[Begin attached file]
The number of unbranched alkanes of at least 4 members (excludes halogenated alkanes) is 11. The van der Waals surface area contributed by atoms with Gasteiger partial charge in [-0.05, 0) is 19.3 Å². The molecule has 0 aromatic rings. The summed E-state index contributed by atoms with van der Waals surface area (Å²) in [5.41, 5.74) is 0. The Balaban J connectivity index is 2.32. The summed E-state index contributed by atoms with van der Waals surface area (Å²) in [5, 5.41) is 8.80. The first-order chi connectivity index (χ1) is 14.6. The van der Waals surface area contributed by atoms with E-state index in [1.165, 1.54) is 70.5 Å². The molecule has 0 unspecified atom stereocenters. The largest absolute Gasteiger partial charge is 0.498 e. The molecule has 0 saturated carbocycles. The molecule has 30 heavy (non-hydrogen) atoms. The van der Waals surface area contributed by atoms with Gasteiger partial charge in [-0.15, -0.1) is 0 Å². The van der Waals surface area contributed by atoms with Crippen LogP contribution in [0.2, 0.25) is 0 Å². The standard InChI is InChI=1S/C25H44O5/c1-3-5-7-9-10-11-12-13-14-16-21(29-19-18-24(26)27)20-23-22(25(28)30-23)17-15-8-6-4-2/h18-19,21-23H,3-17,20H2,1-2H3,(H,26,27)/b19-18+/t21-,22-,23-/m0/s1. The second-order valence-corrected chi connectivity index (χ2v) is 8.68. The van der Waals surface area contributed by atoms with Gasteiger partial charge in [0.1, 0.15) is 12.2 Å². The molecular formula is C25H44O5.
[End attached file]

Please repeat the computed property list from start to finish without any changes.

The number of unbranched alkanes of at least 4 members (excludes halogenated alkanes) is 11. The van der Waals surface area contributed by atoms with Gasteiger partial charge in [-0.05, 0) is 19.3 Å². The molecule has 0 aromatic rings. The summed E-state index contributed by atoms with van der Waals surface area (Å²) in [5.41, 5.74) is 0. The Balaban J connectivity index is 2.32. The summed E-state index contributed by atoms with van der Waals surface area (Å²) in [5, 5.41) is 8.80. The first-order chi connectivity index (χ1) is 14.6. The van der Waals surface area contributed by atoms with E-state index in [1.165, 1.54) is 70.5 Å². The molecule has 0 unspecified atom stereocenters. The largest absolute Gasteiger partial charge is 0.498 e. The molecule has 0 saturated carbocycles. The molecule has 30 heavy (non-hydrogen) atoms. The van der Waals surface area contributed by atoms with Gasteiger partial charge in [-0.15, -0.1) is 0 Å². The van der Waals surface area contributed by atoms with Crippen LogP contribution in [0.2, 0.25) is 0 Å². The standard InChI is InChI=1S/C25H44O5/c1-3-5-7-9-10-11-12-13-14-16-21(29-19-18-24(26)27)20-23-22(25(28)30-23)17-15-8-6-4-2/h18-19,21-23H,3-17,20H2,1-2H3,(H,26,27)/b19-18+/t21-,22-,23-/m0/s1. The second-order valence-corrected chi connectivity index (χ2v) is 8.68. The van der Waals surface area contributed by atoms with Gasteiger partial charge in [0.1, 0.15) is 12.2 Å². The molecular formula is C25H44O5.